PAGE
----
In early 2021, we published a research paper discussing the operation of a China-linked threat actor we tracked as Earth Lusca. Since our initial research, the group has remained active and has even extended its operations, targeting countries around the world during the first half of 2023.
While monitoring the group, we managed to obtain an interesting, encrypted file hosted on the threat actor’s delivery server. We were able to find the original loader of the file on VirusTotal and successfully decrypted it. Interestingly, the decrypted payload is a Linux-targeted backdoor that we have never seen before. The main execution routine and its strings show that it originates from the open-source Windows backdoor Trochilus, with several functions being re-implemented for Linux systems. We named this new Linux variant SprySOCKS, referring to the swift behaviors of Trochilus and the new Socket Secure (SOCKS) implementation inside the backdoor.
Analysis of the SprySOCKS backdoor reveals some interesting findings. The backdoor contains a marker that refers to the backdoor’s version number. We have identified two SprySOCKS payloads that contain two different version numbers, indicating that the backdoor is still under development. In addition, we noticed that the implementation of the interactive shell is likely inspired from the Linux variant of the Derusbi malware.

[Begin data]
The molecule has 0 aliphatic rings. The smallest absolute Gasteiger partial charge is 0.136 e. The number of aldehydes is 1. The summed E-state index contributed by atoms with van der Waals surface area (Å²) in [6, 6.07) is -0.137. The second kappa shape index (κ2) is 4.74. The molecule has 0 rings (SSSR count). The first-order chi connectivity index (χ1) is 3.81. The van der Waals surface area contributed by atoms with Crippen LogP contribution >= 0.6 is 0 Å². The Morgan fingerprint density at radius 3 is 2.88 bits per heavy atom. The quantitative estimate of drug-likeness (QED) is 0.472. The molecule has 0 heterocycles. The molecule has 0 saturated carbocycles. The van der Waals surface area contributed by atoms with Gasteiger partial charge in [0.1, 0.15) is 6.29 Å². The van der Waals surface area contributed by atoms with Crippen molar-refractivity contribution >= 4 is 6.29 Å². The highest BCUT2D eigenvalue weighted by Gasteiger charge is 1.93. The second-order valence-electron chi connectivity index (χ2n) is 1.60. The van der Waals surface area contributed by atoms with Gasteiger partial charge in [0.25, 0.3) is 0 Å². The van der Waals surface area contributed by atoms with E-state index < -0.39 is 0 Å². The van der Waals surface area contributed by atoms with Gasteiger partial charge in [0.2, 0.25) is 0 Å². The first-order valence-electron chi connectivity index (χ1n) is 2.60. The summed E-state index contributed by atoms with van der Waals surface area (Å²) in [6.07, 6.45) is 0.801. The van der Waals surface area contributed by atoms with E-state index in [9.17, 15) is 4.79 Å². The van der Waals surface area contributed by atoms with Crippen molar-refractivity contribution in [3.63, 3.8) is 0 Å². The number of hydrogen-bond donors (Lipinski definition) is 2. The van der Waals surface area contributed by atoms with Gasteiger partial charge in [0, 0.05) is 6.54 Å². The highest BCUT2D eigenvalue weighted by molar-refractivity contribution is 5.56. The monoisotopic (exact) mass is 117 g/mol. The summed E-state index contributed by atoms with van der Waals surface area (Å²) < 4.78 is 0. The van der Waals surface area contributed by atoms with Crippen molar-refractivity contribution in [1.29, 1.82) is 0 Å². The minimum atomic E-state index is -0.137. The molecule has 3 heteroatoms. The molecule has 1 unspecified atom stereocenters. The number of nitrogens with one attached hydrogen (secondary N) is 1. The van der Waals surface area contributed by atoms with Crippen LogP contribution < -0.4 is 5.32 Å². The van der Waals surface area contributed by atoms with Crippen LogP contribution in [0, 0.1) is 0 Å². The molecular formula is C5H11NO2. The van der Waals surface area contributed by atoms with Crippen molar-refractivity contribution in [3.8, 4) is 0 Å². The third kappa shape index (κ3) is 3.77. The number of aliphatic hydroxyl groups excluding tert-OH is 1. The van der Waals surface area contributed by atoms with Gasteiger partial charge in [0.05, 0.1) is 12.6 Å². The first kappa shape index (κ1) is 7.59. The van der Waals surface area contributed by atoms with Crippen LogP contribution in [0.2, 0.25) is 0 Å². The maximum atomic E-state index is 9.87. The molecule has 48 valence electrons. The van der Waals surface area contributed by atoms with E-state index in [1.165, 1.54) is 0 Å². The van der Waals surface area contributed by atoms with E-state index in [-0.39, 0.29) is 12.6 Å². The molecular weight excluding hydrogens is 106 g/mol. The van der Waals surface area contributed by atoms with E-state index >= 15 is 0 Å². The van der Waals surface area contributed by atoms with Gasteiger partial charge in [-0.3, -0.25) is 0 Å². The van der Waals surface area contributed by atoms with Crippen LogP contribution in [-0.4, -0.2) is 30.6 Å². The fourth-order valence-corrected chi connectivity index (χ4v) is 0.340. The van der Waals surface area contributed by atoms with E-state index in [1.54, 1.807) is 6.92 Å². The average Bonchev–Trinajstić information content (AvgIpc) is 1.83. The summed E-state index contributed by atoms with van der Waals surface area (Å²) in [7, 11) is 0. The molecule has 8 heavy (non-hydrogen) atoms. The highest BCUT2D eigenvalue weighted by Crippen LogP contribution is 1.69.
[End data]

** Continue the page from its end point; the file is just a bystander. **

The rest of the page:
Meanwhile, the structure of SprySOCKS’s command-and-control (C&C) protocol is similar to one used by the RedLeaves backdoor, a remote access trojan (RAT) reported to be infecting Windows machines. It consists of two components, the loader and the encrypted main payload. The loader is responsible for reading, decrypting, and running the main payload.
Similar to the Windows version, the Linux variant analyzed in this report also consists of these two components. Previously, it was reported that RedLeaves was also built upon the publicly available source code of Trochilus.
So far, we have only observed SprySOCKS used by Earth Lusca. In this blog entry, we will provide more context on Earth Lusca’s use of the malware, together with a thorough analysis of its components and capabilities.
Earth Lusca remained active during the first half of 2023, with its attacks focusing primarily on countries in Southeast Asia, Central Asia, and the Balkans (with a few scattered attacks on Latin American and African countries). The group’s main targets are government departments that are involved in foreign affairs, technology, and telecommunications.
Earth Lusca is now aggressively targeting the public-facing servers of its victims. Furthermore, we have seen them frequently exploiting server-based N-day vulnerabilities, including (but not limited to) the following: